Ladbroke places its bets on the US casino market

MARKET REPORT

Hopes of a US betting bonanza are beginning to inspire the Ladbroke bookmaking and hotel group, which was once viewed as a dead cert takeover victim. The shares climbed 4.5p to 208p as the stock market punted on the group's multi-million pound push into the fiercely competitive American casino business.

Ladbroke, it would appear, wants to set up casinos throughout the US, many in partnership with its new ally, Hilton Hotels Corporation. First joint venture will almost certainly be in Las Vegas.

For a long while Ladbroke was seen as a likely takeover victim. HHC was just one of many predators bandied around. With Ladbroke it shares the world-famous Hilton hotel name; the UK group owns the international franchise and HHC the US operation. The betting and hotels chain was also seen as bid fodder for the likes of Bass and a variety of international leisure groups.

Ladbroke was able to outrun the speculation and in August agreed a collaboration deal with Hilton which gave it the opportunity to participate in HHC's US gaming operations.

Bass, up 17p at 811p, is due to roll out results today. They could be accompanied by the Government's reaction to its controversial bid to buy control of Carlsberg Tetley, the struggling brewer. The view is that to get the deal through Bass could be forced to make big concessions, selling off chunks of its pub estate. One possible buyer is Michael Cannon, who recently sold The Magic Pub Co to brewer Greene King for pounds 197.5m.

The rest of the stock market adopted a more aggressive approach, with Footsie up 23 points at 4,061.5 and the supporting indices on the uproad.

The Government's utilities raid was the centre of interest. British Energy held at 147.5p as, through HSBC James Capel, Westminster unloaded 81 million shares at 146p. Other unwanted Government utility rumps were sold, helping inflate what was a rather mundane day's turnover. Severn Trent used the Westminster sale as an opportunity for a buyback, picking up 2.5 million shares from ABN Amro Hoare Govett which had acquired the stock from the Government. Hoare sold on the shares at 661p against a 668.5p closing price.

Associated British Foods gained 6.5p to 452p. A special dividend from its Australian off-shoot prompted the interest.

LucasVarity was the worst-performing blue chip, suffering a 16.5p fall to 234p as it provided details of its restructuring which carried an implied profit warning.

Racal Electronics managed to survive its profit setback with an 11p gain to 236p and Pilkington, the glass group, continued its recovery, firming to 153p.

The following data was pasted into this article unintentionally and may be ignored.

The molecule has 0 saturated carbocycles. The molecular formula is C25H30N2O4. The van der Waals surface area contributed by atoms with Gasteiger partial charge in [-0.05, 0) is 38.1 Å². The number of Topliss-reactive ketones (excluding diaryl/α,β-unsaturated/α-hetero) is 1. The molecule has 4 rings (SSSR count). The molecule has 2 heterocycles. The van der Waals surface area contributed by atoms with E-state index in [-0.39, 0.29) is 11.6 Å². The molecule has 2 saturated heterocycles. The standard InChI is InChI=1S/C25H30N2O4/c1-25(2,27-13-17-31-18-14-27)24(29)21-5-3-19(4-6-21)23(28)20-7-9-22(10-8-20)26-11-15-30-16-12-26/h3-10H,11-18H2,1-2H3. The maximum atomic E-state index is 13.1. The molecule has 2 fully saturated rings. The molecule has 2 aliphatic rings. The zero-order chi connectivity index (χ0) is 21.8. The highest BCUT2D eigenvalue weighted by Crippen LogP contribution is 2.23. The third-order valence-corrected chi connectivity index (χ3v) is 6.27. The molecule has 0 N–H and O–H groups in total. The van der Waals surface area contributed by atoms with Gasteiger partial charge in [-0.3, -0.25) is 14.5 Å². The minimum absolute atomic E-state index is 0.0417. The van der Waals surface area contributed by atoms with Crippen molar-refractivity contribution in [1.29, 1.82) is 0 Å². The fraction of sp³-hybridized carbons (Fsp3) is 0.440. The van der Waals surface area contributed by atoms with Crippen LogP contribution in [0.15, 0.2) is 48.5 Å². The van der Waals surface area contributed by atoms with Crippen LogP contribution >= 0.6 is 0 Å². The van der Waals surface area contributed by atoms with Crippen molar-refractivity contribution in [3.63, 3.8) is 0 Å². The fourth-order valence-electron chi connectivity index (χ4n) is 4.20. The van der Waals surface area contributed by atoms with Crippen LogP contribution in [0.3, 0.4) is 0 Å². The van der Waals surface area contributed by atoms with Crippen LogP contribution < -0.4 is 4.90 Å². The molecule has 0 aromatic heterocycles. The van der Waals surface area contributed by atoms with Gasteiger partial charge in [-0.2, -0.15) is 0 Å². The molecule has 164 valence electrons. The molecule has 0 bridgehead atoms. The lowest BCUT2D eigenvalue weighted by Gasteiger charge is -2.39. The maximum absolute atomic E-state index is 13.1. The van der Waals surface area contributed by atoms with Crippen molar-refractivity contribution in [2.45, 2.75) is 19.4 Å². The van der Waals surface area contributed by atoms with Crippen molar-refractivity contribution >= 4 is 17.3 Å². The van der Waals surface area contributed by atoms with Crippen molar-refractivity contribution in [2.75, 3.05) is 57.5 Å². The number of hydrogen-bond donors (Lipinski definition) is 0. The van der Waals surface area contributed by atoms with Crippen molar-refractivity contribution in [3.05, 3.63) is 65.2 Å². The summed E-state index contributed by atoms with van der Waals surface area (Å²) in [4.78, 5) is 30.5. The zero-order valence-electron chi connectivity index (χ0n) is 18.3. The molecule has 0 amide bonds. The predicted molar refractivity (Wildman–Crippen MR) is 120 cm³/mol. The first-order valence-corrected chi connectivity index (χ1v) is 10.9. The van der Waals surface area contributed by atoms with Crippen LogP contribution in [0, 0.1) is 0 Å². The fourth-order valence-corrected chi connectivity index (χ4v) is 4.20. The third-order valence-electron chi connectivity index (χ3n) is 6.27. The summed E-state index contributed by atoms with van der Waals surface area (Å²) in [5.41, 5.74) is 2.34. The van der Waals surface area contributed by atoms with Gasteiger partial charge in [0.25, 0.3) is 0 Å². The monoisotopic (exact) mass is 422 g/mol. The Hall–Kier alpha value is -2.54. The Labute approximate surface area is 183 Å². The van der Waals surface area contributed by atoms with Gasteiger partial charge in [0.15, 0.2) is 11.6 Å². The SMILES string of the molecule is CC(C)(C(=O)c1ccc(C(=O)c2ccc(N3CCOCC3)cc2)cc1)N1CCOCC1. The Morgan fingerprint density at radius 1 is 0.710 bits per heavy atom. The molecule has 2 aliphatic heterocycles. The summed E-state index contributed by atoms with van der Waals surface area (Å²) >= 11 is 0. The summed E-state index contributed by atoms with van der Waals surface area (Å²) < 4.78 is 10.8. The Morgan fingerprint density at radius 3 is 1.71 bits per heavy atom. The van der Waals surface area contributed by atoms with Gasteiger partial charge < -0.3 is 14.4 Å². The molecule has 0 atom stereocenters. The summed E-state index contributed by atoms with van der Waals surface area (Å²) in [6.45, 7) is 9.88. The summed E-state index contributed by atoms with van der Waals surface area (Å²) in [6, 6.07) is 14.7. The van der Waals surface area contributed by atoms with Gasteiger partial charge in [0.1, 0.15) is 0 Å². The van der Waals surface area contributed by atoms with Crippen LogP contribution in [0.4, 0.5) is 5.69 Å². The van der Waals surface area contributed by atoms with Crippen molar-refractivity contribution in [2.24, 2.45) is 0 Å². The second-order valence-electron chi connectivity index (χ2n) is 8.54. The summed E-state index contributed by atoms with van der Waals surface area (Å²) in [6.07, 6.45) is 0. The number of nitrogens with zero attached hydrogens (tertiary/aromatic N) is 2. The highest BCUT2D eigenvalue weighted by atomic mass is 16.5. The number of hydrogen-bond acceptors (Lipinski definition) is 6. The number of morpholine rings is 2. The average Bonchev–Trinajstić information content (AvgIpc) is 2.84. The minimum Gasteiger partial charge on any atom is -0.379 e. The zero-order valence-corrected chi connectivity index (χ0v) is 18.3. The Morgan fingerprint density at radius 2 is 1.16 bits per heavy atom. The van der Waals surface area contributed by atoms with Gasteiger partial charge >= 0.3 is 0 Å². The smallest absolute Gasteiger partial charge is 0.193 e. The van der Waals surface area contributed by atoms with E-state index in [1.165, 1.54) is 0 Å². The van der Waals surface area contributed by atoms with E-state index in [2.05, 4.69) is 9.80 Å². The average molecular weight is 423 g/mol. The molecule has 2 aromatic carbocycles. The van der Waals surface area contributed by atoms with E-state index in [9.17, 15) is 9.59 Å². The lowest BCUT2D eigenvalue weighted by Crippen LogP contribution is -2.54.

Oils were buoyed by the Santa Fe North Sea deal. Norway's largest independent oil group, Saga, is paying $1.23bn for the Kuwaiti group's North Seas interests. Such a deal clearly casts a beneficial light on other North Sea assets. But, the old adage it is better to travel than arrive was again evident with the likes of British Petroleum, Enterprise Oil and Lasmo giving ground.

Dorling Kindersley provided the shock of the day, citing the strength of the pound for a profits warning. The shares slumped 81p to 437.5p, dragging down such groups as Pearson, off 8.5p to 729p.

House of Fraser, the department stores chain, was drawn back into the takeover spotlight, gaining 4p to 166p.

Barcom, a coal services and plant hire group, gained 3p to 52.5p as it pushed profits to pounds 2.71m from pounds 652,000. The group has been reshaped by Doug Rogers, no stranger to turn-around situations.

Rage Software,the computer games group which used to be called BCE, held at 11.25p. A long-standing shareholder, Rose Noble, has lowered its interest and now has nearly 24 million shares, 9.84 per cent of the capital. Rage has indicated it is in talks with publishers and there are stories it could forge a link with Virgin. The shares were 23p a year ago.

Trocadero, the London leisure complex, held at 51p. Some believe this Burford spin-off could be the subject of a Japanese bid.

Bruntcliffe Aggregates was another drawn into bid speculation. There are stories the company, which has been haunted by a threatened boarding party, could have attracted the attention of Bardon, itself a long-standing bid target. The shares rose 2p to 25.5p. Takeover hopes lifted Lamont, a textile group, 5p to 191p.

Lorien, a personnel group, is launching a pounds 18.5m placing and open offer. It is paying pounds 14.5 for two resourcing companies. The shares held at 344p.

o Chieftain, an insulation supplier, firmed 5p to 57.5p, its highest for a long while. There is talk bid action could soon materialise.

The group, after a difficult run, is now trading well and interim profits suggested it was well on its way to hitting pounds 500,000 for the year, which would represent a pounds 1m-plus swing. The shares were 18p in January.

o CNC, a property group, is another which could be destined for bid action. The shares held at 7.25p, although there is talk the company has received and rejected a bid at 9.5p.

The group used to be a confectionery maker called Clarke Nickolls Coombs. It moved into property, changing its name after winning control of Brightstone Properties in a pounds 9.2m deal.

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